At the beginning of last year I made a variation on the Godfather that swapped out the Scotch for bourbon. I was initially excited to try the drink but in the end I didn’t like it much, even after mellowing the cocktail down with some cream. My initial experience with the Godfather has kept me away from the cocktail since then. But, since I’ve picked up some Scotch I decided to give the drink another try. Relax, I didn’t use the Laphroaig for this drink. I’m positive I’d receive death threats from more than one of my friends if I did that…
1 1/6 oz. Scotch whisky
1 1/6 oz. Amaretto
Pour ingredients into a old fashioned glass filled with ice cubes. Stir gently.
It’s interesting to reflect on my thoughts about this cocktail and what I wrote in that link above almost a year ago. I wonder if my palate has become more discerning or if it’s the simple substitution of the Scotch and Bourbon that makes the difference but whichever it was I thoroughly enjoyed this cocktail. The smokiness of the Scotch works wonderfully with the nutty sweetness of the Disarrono to make this drink go down smoothly. Makes me wish I was in a cabin up in the Sierra Nevadas sitting outside watching the sunset sipping on this. Maybe someday.
A friend recently made the comment that most of the cocktails I make seem to be sweet. Looking over my recent posts that is most certainly true! But it wasn’t by design and now that it has been pointed out to me I’ll be sure to mix it up (get it?) a little more here starting with this week’s cocktail, Penicillin. This cocktail was created by New York bartender Sam Ross in 2005 in an effort to dilute the taboo against using single malts in mixed drinks. What he came up with is a delicious blend of the bright, warm tastes of lemon, honey, and ginger with the peaty smokiness of an Islay Scotch. Think of a cool hot toddy and you’re almost there.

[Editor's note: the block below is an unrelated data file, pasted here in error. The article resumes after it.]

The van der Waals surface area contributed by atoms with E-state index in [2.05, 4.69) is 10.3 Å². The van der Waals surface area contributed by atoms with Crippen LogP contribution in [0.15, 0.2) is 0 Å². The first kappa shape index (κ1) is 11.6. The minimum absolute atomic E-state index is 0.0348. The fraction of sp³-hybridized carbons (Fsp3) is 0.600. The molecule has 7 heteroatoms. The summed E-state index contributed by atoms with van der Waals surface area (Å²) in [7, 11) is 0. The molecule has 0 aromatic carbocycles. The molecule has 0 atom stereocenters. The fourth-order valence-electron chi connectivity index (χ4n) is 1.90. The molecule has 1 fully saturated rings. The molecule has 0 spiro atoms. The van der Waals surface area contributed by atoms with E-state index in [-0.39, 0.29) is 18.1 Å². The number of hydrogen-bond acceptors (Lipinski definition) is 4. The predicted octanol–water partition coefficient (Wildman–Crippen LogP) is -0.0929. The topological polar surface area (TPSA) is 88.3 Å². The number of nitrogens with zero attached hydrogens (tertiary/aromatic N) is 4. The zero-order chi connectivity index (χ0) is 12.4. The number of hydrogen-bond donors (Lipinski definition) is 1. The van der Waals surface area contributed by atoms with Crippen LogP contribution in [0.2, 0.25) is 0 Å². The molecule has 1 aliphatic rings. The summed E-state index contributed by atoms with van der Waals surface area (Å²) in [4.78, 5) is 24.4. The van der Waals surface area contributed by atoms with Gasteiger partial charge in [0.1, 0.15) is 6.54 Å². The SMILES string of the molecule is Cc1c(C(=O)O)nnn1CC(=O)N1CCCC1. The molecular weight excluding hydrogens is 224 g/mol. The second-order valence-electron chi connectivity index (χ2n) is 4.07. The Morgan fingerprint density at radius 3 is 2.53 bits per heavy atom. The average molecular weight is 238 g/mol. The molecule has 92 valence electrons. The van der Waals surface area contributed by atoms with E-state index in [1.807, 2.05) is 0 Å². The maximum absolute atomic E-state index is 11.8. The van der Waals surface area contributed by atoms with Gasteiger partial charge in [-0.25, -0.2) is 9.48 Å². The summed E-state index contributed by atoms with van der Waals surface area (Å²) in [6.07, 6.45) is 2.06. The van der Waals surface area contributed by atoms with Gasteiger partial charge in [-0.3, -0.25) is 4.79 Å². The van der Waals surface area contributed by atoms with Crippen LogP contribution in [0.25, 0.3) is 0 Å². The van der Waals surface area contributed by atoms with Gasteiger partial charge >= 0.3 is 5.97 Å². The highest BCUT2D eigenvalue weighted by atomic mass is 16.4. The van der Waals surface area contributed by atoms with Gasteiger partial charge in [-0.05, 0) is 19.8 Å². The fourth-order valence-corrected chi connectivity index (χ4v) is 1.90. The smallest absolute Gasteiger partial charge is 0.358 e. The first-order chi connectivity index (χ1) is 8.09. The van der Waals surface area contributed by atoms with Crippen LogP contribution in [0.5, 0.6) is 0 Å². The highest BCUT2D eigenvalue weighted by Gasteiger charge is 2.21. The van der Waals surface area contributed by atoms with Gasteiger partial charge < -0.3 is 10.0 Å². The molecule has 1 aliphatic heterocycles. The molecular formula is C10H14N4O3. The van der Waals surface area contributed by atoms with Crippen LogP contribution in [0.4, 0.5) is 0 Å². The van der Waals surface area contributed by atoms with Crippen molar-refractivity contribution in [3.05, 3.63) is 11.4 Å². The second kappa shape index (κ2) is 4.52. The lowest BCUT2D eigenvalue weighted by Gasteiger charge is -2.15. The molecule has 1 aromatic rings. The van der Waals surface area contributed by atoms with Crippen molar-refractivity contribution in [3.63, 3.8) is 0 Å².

2 oz. blended Scotch whisky
3/4 oz. fresh lemon juice
3/4 oz. honey syrup
3 slices of fresh ginger
1/4 oz. Islay single malt Scotch
Muddle the ginger slices in shaker until well mashed. Add blended Scotch, lemon juice, and honey syrup to shaker. Fill shaker with ice. Shake until well chilled. Strain into an ice filled rocks glass. Float the Islay Scotch over the drink by pouring it over the back of a bar spoon onto the drink.
Wow, I was not expecting this! In fact, I was near certain this cocktail would be terrible due to the almost overpowering peaty smokiness of the Laphroaig. I couldn’t have been more wrong. The Penicillin is refreshing, smooth, with this wonderfully subtle woody smokiness that plays about the nose. Sorry, Moscow Mule but you may have just been replaced!